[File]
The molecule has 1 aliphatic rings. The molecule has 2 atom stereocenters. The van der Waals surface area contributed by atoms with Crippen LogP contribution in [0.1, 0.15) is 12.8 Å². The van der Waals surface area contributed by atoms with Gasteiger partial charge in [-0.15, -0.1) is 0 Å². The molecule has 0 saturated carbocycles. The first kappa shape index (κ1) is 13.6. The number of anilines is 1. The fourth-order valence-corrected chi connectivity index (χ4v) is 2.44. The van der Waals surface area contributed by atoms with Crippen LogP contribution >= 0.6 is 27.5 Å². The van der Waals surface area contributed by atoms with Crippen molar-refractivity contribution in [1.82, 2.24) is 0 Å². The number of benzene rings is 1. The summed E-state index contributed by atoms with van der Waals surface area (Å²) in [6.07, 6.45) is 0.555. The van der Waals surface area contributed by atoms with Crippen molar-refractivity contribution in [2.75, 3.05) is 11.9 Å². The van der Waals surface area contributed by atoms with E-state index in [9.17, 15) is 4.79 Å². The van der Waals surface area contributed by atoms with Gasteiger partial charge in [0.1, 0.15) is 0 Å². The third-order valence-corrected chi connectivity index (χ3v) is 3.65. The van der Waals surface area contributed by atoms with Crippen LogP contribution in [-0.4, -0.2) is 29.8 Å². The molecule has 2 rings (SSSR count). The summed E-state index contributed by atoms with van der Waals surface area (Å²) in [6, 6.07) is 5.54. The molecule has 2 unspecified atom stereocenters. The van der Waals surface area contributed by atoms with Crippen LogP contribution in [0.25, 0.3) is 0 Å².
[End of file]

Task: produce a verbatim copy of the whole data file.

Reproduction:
The molecule has 1 aliphatic rings. The molecule has 2 atom stereocenters. The van der Waals surface area contributed by atoms with Crippen LogP contribution in [0.1, 0.15) is 12.8 Å². The van der Waals surface area contributed by atoms with Gasteiger partial charge in [-0.15, -0.1) is 0 Å². The molecule has 0 saturated carbocycles. The first kappa shape index (κ1) is 13.6. The number of anilines is 1. The fourth-order valence-corrected chi connectivity index (χ4v) is 2.44. The van der Waals surface area contributed by atoms with Crippen LogP contribution >= 0.6 is 27.5 Å². The van der Waals surface area contributed by atoms with Crippen molar-refractivity contribution in [1.82, 2.24) is 0 Å². The number of benzene rings is 1. The summed E-state index contributed by atoms with van der Waals surface area (Å²) in [6.07, 6.45) is 0.555. The van der Waals surface area contributed by atoms with Crippen molar-refractivity contribution in [2.75, 3.05) is 11.9 Å². The van der Waals surface area contributed by atoms with E-state index in [9.17, 15) is 4.79 Å². The van der Waals surface area contributed by atoms with Gasteiger partial charge in [0.1, 0.15) is 0 Å². The third-order valence-corrected chi connectivity index (χ3v) is 3.65. The van der Waals surface area contributed by atoms with Crippen LogP contribution in [-0.4, -0.2) is 29.8 Å². The molecule has 2 rings (SSSR count). The summed E-state index contributed by atoms with van der Waals surface area (Å²) in [6, 6.07) is 5.54. The molecule has 2 unspecified atom stereocenters. The van der Waals surface area contributed by atoms with Crippen LogP contribution in [0.25, 0.3) is 0 Å².